# Voltage of tank circuit is invalid

In a previous question we found that for a critically damped oscillation:

$$ I(t) = 2 t e^{-0.5 t} $$

But if we integrate to find the voltage through the capacitor:

$$ V_{CO} + \frac{1}{C} \cdot \int_0^t{I(t)}dt $$

the integral is always a positive value which doesn't make any sense since the capacitor is being discharged.

What am I doing wrong here? Help appreciated!

## 1 answer

You need to be more careful.

First, you should have been able to see for yourself that the first equation isn't written right. I'll assume the whole "-0.5t" is the exponent of e. You were too sloppy to notice, or too lazy to fix it. Either way, it's really rude to the volunteers here. That's what the downvote is for.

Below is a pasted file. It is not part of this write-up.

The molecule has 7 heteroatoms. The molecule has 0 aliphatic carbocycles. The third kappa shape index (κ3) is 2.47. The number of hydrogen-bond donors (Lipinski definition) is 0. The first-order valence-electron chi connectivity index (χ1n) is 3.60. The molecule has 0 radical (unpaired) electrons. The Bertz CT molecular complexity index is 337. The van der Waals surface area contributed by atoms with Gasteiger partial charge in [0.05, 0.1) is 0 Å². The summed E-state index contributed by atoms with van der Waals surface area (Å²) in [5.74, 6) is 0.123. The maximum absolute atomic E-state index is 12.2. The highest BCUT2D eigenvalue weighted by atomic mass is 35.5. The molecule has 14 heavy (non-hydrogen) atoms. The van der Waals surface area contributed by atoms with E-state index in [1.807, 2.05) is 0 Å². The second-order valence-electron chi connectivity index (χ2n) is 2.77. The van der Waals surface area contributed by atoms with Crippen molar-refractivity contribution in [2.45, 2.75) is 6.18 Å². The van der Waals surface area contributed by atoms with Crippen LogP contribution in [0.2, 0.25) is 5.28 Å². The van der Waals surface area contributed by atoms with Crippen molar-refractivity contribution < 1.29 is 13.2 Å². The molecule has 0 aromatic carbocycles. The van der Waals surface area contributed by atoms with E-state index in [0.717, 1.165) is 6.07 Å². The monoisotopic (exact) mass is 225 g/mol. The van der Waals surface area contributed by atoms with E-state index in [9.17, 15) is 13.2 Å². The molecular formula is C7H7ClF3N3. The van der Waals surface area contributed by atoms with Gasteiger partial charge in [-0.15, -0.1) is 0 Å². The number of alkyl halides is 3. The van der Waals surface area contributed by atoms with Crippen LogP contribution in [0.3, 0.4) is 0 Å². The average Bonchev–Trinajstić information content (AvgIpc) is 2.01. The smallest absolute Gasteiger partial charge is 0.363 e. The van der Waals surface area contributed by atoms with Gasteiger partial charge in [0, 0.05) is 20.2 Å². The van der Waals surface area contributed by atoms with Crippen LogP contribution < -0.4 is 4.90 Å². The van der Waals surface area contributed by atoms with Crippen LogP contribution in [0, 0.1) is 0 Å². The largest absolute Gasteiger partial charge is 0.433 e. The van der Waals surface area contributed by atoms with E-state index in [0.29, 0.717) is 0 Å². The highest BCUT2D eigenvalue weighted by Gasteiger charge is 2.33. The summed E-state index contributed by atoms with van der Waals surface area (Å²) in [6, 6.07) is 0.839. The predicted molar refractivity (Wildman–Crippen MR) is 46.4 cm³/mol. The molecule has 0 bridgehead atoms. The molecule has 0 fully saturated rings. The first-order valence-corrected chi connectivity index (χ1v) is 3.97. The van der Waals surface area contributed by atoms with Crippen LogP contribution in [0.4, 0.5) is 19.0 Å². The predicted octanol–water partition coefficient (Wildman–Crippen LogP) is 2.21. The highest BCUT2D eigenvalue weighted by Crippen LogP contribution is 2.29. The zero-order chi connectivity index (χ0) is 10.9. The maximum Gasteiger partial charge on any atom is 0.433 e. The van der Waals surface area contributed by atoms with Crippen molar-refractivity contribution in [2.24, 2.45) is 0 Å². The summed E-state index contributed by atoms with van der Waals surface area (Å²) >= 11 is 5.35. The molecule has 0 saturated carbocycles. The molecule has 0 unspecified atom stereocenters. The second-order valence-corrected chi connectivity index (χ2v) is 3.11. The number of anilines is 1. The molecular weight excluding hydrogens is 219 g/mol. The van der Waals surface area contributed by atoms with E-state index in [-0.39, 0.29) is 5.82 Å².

Second, pay attention to the sign. The top equation always yields a positive result for positive values of t. Obviously integrating that will also yield a positive result. You have to decide which way is positive current flow, and therefore positive voltage, and stick to it. In this case, a diagram of the circuit with I and V clearly labeled would have probably caused you to see the mistake for yourself.

Taking extra care to be meticulous may seem like a waste of time, but is actually a time saver in the long run. You need to learn that sooner than later. In the real world, you don't get partial credit because your mistake was "only" flipping a sign. If it doesn't work, it doesn't work, and it's on you.

There is no place for sloppiness in engineering. Grow up.

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